Yesterday, we heard opening statements from Jordan Miles’ lawyer, J. Kerrington Lewis, and from officer Sisak and Saldutte’s lawyers, Jim Wymard and Bryan Campbell. The final opening statement took place this morning at 9:30am, from Ewing’s lawyer, Robert Leight, ending at 9:47pm.
After the conclusion of the opening statements, the first witness from a list of approximately 30 was called.
The rest of the day would see the questioning and cross-examination of witnesses Patricia Porter, Jordan’s grandmother; Terez Miles, Jordan’s mother; and Jamiah Anderson, a good friend of Jordan’s and girlfriend for a year and a half following the incident.
9:49am, Patricia Porter, Jordan’s grandmother
The family moved into the Homewood area in the 1960s. Patricia had one child, Terez, Jordan’s mother. Patricia is a retired school teacher who worked for more than 35 years in Pittsburgh schools.
Jordan has two older brothers and a sister. Terez’s home has three bedrooms, one for her, one for her daughter, and one for the three boys. Jordan began living between the two homes, spending time with his mother and siblings, but sleeping in his grandmother’s home at nights.
A Google Map photo of the two homes, Terez’s and Patricia’s, was displayed on courtroom screens. The two streets, Tioga (Terez’s home) and Susquehanna (Patricia’s home), are only one block apart, and require a short walk down Tioga, right on Pitt, and right on Susquehanna.
Jordan’s grandmother described him as a “pensive, quiet individual, very sweet natured.” When asked by the judge if Jordan was ever physically aggressive towards others, Patricia shook her head and emphatically said “No”.
During the cross-examination by Sisak’s attorney, Wymard, she had asserted she could not remember that Jordan had ever gotten into a fight in school. When reminded of his suspension for a fight in the 8th grade, she had expressed her utter confidence that Jordan would not have thrown the first blow.
“Why, because he’s your grandson?”
“No,” Ms. Porter declared with calm but decided emphasis, “because I know Jordan.”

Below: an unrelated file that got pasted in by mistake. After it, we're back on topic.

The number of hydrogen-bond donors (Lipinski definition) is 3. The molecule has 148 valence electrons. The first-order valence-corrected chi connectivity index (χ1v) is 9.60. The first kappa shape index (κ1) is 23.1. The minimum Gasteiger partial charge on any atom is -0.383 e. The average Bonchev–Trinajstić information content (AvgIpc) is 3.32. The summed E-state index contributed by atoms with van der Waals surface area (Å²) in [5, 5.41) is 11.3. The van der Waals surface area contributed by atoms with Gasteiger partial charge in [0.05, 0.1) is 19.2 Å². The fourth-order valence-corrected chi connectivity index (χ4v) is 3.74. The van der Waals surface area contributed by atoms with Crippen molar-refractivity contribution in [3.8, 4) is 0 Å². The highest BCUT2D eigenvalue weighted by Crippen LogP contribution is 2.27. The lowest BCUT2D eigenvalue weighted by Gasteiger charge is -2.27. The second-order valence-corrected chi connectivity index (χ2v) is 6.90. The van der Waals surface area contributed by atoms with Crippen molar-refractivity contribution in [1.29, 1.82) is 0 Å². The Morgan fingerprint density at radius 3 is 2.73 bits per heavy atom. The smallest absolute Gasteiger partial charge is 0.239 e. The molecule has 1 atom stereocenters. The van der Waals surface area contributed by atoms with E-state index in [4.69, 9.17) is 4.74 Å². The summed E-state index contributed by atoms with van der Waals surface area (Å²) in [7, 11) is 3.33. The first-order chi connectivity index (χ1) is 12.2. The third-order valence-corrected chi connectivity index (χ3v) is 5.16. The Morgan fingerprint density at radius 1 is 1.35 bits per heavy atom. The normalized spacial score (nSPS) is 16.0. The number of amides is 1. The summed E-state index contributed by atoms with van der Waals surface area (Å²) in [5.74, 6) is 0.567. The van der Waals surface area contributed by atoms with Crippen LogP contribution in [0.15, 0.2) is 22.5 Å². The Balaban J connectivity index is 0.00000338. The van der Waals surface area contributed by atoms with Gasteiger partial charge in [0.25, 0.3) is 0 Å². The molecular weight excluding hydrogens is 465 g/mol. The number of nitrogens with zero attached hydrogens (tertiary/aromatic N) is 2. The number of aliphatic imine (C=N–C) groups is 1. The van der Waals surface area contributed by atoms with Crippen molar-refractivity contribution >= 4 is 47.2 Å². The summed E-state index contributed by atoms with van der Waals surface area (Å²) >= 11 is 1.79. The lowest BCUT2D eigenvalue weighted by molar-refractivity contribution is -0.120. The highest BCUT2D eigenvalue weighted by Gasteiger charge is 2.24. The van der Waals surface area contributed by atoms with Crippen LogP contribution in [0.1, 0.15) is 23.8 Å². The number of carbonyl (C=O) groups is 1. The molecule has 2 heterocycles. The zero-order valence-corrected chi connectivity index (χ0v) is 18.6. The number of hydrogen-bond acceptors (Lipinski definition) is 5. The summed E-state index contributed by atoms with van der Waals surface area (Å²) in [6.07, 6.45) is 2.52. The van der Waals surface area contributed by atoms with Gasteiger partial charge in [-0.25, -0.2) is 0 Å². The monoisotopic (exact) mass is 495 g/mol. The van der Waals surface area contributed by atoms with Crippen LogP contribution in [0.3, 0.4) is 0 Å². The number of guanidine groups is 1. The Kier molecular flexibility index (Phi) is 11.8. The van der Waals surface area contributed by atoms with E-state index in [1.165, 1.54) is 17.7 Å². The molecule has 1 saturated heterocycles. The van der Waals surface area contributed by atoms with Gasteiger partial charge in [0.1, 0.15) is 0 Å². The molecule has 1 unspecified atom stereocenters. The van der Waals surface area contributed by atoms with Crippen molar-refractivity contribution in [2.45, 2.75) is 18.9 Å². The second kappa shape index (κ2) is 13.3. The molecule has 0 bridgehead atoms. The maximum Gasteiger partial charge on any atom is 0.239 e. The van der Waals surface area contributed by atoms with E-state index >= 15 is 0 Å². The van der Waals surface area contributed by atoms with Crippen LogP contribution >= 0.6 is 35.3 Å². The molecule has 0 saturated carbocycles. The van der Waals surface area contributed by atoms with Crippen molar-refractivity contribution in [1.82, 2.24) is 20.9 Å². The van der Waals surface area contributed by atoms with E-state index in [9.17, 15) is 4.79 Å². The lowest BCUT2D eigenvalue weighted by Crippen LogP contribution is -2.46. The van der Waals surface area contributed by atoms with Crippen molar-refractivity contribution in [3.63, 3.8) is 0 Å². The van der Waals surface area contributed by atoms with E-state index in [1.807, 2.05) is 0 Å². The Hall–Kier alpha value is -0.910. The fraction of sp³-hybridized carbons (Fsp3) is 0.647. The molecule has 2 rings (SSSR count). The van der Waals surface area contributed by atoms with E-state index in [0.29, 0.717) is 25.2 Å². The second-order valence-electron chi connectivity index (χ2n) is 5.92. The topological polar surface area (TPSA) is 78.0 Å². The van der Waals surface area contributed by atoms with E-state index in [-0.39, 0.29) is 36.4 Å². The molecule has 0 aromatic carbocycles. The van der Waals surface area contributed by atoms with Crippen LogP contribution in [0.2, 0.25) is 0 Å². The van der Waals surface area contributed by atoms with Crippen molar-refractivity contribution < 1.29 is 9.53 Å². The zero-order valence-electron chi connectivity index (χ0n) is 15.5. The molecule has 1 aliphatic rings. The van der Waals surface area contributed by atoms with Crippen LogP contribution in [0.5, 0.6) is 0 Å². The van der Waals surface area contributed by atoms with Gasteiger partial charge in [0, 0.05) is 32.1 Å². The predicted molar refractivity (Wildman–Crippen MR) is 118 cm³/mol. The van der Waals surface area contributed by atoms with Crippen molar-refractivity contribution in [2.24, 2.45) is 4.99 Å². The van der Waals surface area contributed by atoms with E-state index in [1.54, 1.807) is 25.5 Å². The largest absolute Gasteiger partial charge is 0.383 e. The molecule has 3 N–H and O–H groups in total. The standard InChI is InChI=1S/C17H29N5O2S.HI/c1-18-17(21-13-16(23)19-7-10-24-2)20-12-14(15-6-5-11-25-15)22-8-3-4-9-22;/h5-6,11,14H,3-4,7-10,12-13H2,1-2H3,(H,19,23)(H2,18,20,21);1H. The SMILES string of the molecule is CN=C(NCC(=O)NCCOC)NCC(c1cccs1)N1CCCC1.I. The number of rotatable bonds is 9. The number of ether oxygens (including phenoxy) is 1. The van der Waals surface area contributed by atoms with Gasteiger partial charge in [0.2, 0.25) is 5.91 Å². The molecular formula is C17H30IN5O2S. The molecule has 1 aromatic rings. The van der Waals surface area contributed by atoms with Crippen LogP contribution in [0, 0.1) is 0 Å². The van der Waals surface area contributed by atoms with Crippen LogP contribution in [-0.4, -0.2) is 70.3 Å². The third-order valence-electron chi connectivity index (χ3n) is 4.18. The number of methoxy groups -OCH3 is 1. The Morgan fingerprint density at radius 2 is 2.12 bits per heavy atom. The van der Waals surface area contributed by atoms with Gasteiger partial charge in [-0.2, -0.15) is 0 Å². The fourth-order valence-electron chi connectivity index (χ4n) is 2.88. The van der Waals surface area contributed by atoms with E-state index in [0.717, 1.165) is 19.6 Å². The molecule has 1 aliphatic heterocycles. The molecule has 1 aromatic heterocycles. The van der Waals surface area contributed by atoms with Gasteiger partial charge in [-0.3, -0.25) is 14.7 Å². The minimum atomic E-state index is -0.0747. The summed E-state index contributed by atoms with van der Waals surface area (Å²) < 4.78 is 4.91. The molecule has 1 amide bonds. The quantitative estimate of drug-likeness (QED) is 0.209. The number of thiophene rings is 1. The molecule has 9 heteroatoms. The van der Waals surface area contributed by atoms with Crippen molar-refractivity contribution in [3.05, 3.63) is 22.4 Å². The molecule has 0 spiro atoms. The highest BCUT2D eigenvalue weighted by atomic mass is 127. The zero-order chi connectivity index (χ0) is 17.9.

And Jordan had never been in trouble with the police. Like him, the kinds of kids Jordan was friends with were not in trouble with the law.
It was a big deal for Jordan to get into CAPA, Pittsburgh’s performing arts high school.
On 11th January 2010, Jordan’s 18th birthday, he had dinner at his grandmother’s and got a new coat as a gift. Patricia Porter identified a coat in the courtroom as the same coat. The coat is designated Plaintiff Exhibit 3. The jury gets a chance to inspect the coat.
Wymard and the other police attorneys demand to see the tear in the coat. Miles lawyer J. Kerrington Lewis accidently spilled a glass of water on their table and then helped clean up the mess. After spending 5 mins cleaning up the mess, he jokes about the delay to the jury and court room, “I had to take responsibility.” That got a few chuckles.
There are several phone records and academic transcripts being shown on the screen but the court spectators cannot see them, there are no screens set up for the public gallery. This makes following what is going on quite difficult. The presentation by J. Kerrington Lewis is honestly quite convoluted, and ends up confusing Patricia several times. The judge steps in to ask the question in a clearer way a few times. He later does the same when the cop attorneys ask convoluted questions.
When Jordan didn’t arrive on the night of the incident, Patricia made a short call to his cellphone but got a busy tone. These phone records are entered as Plaintiff Exhibit 5. She phoned Terez who told her that Jordan had already left her house.
[Transcription still in process]